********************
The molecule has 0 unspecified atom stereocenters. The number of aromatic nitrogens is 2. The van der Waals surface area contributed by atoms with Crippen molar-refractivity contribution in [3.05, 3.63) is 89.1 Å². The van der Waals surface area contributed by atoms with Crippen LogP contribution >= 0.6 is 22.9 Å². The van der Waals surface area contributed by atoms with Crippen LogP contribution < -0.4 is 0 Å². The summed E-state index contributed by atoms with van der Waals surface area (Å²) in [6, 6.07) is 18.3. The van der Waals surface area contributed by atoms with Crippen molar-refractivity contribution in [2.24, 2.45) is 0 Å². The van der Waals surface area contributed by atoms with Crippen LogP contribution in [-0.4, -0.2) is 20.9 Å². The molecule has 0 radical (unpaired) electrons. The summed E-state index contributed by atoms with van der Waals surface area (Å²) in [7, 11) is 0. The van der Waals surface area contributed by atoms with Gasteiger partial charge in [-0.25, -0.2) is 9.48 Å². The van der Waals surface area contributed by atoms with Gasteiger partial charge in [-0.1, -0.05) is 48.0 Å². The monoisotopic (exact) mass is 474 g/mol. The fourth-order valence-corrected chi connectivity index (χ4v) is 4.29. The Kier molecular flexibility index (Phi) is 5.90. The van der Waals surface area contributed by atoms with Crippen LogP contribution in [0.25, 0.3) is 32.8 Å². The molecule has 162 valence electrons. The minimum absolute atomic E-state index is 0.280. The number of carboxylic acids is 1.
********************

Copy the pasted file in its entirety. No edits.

The molecule has 0 unspecified atom stereocenters. The number of aromatic nitrogens is 2. The van der Waals surface area contributed by atoms with Crippen molar-refractivity contribution in [3.05, 3.63) is 89.1 Å². The van der Waals surface area contributed by atoms with Crippen LogP contribution >= 0.6 is 22.9 Å². The van der Waals surface area contributed by atoms with Crippen LogP contribution < -0.4 is 0 Å². The summed E-state index contributed by atoms with van der Waals surface area (Å²) in [6, 6.07) is 18.3. The van der Waals surface area contributed by atoms with Crippen molar-refractivity contribution in [2.24, 2.45) is 0 Å². The van der Waals surface area contributed by atoms with Crippen LogP contribution in [-0.4, -0.2) is 20.9 Å². The molecule has 0 radical (unpaired) electrons. The summed E-state index contributed by atoms with van der Waals surface area (Å²) in [7, 11) is 0. The van der Waals surface area contributed by atoms with Gasteiger partial charge in [-0.25, -0.2) is 9.48 Å². The van der Waals surface area contributed by atoms with Gasteiger partial charge in [-0.1, -0.05) is 48.0 Å². The monoisotopic (exact) mass is 474 g/mol. The fourth-order valence-corrected chi connectivity index (χ4v) is 4.29. The Kier molecular flexibility index (Phi) is 5.90. The van der Waals surface area contributed by atoms with Crippen LogP contribution in [0.25, 0.3) is 32.8 Å². The molecule has 162 valence electrons. The minimum absolute atomic E-state index is 0.280. The number of carboxylic acids is 1.